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Yankees news: Ugly effort, ugly results vs. Royals

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Last night's 11-5 loss to the Royals was the type of game I had nightmares about in the offseason.

With no Cliff Lee or Andy Pettitte, it was widely assumed that pitching depth in the rotation was going to be New York's greatest weakness in 2011. But then A.J. Burnett got off to his typical fast start, Bartolo Colon gave his body up to science, and Freddy Garcia somehow found success with his smoke-and-mirrors act.

Throw in a few strong Nova starts, and suddenly the Yankees' rotation worries were overblown.

Not so fast.

The Yankees still have very real concerns about their rotation, and it may yet be the team's Achilles' heel. The fact they've received all this unlikely production and are just five games over .500 is disconcerting to say the least.

It was a sloppy game all around on Thursday, a trait that's popped up too often in the past week or so. This hasn't escaped Joe Girardi, who knows full well that his team has slipped into a funk, according to the LoHud blog.

"We have one sloppy game, I don’t like it. So when you have three or four or five in two weeks, yeah, it does bother me."

Over at Blogging the Bombers, Mark Feinsand had more Girardi frustration.

"It’s just not good baseball. There are some physical errors in there; you’re not used to seeing Robbie throw a ball away, Cervy throws a ball away, Nova doesn’t field a double-play ball, then compounds it by throwing to first instead of home. We just gave them too many outs and you can’t beat teams whet you give them extra outs."

Nova had the worst game of his career, allowing eight runs -- four earned -- on 10 hits in three-plus innings. He wasn't making any excuses afterward.

"It was a bad day. I’ve just got to keep my head up and keep working hard." had Girardi's honest assessment of what Nova was working with.

"I didn't think he had his good stuff. I didn't think he had a good curveball tonight. It just seemed to be rolling tonight. His fastball was up in the zone."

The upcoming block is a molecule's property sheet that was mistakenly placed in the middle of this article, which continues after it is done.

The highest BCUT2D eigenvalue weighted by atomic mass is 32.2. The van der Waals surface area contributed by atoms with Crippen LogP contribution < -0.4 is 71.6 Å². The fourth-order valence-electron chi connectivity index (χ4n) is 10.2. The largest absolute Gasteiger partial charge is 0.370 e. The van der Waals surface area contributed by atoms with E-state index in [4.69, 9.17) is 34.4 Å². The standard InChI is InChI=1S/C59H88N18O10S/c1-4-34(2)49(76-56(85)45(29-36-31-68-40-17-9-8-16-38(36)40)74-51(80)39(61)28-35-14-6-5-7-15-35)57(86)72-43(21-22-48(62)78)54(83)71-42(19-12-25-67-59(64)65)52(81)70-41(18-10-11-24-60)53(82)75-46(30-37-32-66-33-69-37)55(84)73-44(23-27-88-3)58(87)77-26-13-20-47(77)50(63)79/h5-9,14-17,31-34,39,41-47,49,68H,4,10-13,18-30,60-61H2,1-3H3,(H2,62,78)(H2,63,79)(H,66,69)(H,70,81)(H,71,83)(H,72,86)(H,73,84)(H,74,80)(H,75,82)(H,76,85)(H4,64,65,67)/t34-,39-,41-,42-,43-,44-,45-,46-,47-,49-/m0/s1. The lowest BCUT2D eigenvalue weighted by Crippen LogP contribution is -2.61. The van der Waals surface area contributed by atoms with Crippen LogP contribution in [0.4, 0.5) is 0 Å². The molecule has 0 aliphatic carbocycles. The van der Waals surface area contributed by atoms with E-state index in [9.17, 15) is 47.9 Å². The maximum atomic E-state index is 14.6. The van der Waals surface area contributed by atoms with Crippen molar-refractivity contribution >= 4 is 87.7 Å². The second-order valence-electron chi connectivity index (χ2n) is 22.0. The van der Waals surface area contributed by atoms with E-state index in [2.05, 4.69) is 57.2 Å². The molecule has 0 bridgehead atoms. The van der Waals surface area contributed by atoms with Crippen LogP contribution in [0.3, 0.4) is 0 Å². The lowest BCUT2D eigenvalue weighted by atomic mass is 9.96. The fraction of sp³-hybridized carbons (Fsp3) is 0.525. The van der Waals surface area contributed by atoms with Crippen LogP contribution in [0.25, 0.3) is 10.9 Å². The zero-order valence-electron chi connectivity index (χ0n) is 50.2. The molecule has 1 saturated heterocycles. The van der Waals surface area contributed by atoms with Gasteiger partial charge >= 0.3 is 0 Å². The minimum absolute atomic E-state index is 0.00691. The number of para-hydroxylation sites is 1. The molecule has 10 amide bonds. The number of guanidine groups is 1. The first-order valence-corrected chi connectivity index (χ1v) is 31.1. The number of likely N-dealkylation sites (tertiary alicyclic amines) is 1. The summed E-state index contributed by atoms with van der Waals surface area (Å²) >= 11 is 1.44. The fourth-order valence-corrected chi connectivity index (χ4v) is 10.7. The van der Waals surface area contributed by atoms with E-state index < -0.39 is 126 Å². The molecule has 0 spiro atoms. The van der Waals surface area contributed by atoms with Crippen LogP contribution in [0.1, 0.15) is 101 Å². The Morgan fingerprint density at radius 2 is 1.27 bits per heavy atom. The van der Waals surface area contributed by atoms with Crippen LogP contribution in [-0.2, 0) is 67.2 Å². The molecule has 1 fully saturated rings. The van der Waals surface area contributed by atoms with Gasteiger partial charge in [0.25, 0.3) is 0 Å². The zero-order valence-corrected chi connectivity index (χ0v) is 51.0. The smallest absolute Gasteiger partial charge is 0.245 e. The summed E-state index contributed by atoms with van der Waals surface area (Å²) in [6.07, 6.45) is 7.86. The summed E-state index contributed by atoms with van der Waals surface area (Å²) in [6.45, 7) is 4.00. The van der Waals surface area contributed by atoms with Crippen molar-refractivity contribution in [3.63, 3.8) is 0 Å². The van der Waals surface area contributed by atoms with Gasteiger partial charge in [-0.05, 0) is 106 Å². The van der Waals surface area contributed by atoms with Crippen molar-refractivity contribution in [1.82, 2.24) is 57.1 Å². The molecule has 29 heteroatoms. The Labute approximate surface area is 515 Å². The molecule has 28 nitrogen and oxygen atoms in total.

The New York Times chose to focus on the relief outing by recently recalled right-hander Amaury Sanit, who saved the bullpen with 4 2/3 innings of work. Ben Shipel took note of the song played while Sanit warmed up -- "Mr. Brightside" by the Killers.

It was that kind of night. Little to take from it other than the knowledge today brings another game.

Onto the links ...

- So it turns out Eric Chavez might not have broken his foot after all. Or he may have had broken feet his whole life. I'm confused.

- Robinson Cano was back in the lineup on Thursday one day after being hit in the head with a pitch. He made a throwing error (bad), but also homered (good). He's probably fine. 

- WFAN beat man Sweeney Murti tweeted late last night that Yankees security was on the field practicing how to deal with fans who run on the field during play. Funny, I always thought this was pretty straight forward operation -- chase down drunkard, spear-tackle him, then rough him up in the tunnel. Doesn't seem like rocket science.

- The Red Sox may be evil, but they have respect for Derek Jeter.

- On the same day that Francisco Cervelli had two passed balls at the Stadium, Jesus Montero went oppo for the Thunder. I'm just sayin' ...

- A-Rod hit homer No. 619 on Thursday, a solo shot in the eighth inning that snapped at streak of 65 at-bats without a longball.

Until next time, hang onto the roof ...

Dan Hanzus is a contributing writer for Pinstripe Alley. He can be reached at dhanzus@gmail or on Twitter @danhanzus.